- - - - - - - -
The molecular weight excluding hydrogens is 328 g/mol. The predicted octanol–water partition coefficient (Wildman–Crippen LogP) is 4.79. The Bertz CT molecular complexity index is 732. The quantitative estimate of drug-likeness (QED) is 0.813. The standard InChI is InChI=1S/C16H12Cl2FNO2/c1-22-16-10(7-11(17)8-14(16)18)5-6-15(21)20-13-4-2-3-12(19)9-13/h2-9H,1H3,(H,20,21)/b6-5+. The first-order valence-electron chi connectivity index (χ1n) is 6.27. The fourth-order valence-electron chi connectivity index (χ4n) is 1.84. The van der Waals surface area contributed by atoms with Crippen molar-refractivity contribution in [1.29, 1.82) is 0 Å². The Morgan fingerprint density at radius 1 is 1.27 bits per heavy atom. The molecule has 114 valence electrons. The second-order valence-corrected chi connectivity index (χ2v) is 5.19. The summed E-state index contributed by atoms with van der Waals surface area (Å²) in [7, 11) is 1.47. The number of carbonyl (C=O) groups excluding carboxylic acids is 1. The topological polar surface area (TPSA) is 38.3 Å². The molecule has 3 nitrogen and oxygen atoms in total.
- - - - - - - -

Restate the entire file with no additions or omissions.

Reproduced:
The molecular weight excluding hydrogens is 328 g/mol. The predicted octanol–water partition coefficient (Wildman–Crippen LogP) is 4.79. The Bertz CT molecular complexity index is 732. The quantitative estimate of drug-likeness (QED) is 0.813. The standard InChI is InChI=1S/C16H12Cl2FNO2/c1-22-16-10(7-11(17)8-14(16)18)5-6-15(21)20-13-4-2-3-12(19)9-13/h2-9H,1H3,(H,20,21)/b6-5+. The first-order valence-electron chi connectivity index (χ1n) is 6.27. The fourth-order valence-electron chi connectivity index (χ4n) is 1.84. The van der Waals surface area contributed by atoms with Crippen molar-refractivity contribution in [1.29, 1.82) is 0 Å². The Morgan fingerprint density at radius 1 is 1.27 bits per heavy atom. The molecule has 114 valence electrons. The second-order valence-corrected chi connectivity index (χ2v) is 5.19. The summed E-state index contributed by atoms with van der Waals surface area (Å²) in [7, 11) is 1.47. The number of carbonyl (C=O) groups excluding carboxylic acids is 1. The topological polar surface area (TPSA) is 38.3 Å². The molecule has 3 nitrogen and oxygen atoms in total.